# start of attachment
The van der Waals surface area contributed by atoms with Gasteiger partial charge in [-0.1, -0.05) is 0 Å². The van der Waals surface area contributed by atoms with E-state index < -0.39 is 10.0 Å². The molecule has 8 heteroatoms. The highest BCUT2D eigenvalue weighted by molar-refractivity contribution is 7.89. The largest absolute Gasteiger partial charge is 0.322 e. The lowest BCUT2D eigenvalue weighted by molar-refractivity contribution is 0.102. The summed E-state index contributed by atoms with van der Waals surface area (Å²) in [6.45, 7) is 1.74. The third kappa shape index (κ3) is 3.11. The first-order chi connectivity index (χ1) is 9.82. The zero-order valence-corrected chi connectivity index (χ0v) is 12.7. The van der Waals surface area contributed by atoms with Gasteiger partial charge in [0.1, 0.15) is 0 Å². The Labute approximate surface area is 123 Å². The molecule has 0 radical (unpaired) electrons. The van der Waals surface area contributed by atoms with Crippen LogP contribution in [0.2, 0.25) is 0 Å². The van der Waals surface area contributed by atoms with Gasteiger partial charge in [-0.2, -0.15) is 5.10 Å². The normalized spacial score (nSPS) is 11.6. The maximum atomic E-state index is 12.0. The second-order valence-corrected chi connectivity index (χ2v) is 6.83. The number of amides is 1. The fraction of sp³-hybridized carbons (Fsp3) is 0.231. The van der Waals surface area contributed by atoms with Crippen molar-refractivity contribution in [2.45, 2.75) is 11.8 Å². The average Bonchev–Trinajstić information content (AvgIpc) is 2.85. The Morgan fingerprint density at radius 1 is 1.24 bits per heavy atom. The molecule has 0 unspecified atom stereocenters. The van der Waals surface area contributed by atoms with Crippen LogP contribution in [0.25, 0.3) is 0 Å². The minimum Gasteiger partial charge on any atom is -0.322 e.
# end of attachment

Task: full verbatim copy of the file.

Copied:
The van der Waals surface area contributed by atoms with Gasteiger partial charge in [-0.1, -0.05) is 0 Å². The van der Waals surface area contributed by atoms with E-state index < -0.39 is 10.0 Å². The molecule has 8 heteroatoms. The highest BCUT2D eigenvalue weighted by molar-refractivity contribution is 7.89. The largest absolute Gasteiger partial charge is 0.322 e. The lowest BCUT2D eigenvalue weighted by molar-refractivity contribution is 0.102. The summed E-state index contributed by atoms with van der Waals surface area (Å²) in [6.45, 7) is 1.74. The third kappa shape index (κ3) is 3.11. The first-order chi connectivity index (χ1) is 9.82. The zero-order valence-corrected chi connectivity index (χ0v) is 12.7. The van der Waals surface area contributed by atoms with Gasteiger partial charge in [0.1, 0.15) is 0 Å². The Labute approximate surface area is 123 Å². The molecule has 0 radical (unpaired) electrons. The van der Waals surface area contributed by atoms with Crippen LogP contribution in [0.2, 0.25) is 0 Å². The van der Waals surface area contributed by atoms with Gasteiger partial charge in [-0.2, -0.15) is 5.10 Å². The normalized spacial score (nSPS) is 11.6. The maximum atomic E-state index is 12.0. The second-order valence-corrected chi connectivity index (χ2v) is 6.83. The number of amides is 1. The fraction of sp³-hybridized carbons (Fsp3) is 0.231. The van der Waals surface area contributed by atoms with Crippen molar-refractivity contribution in [2.45, 2.75) is 11.8 Å². The average Bonchev–Trinajstić information content (AvgIpc) is 2.85. The Morgan fingerprint density at radius 1 is 1.24 bits per heavy atom. The molecule has 0 unspecified atom stereocenters. The van der Waals surface area contributed by atoms with Crippen LogP contribution in [0.25, 0.3) is 0 Å². The minimum Gasteiger partial charge on any atom is -0.322 e.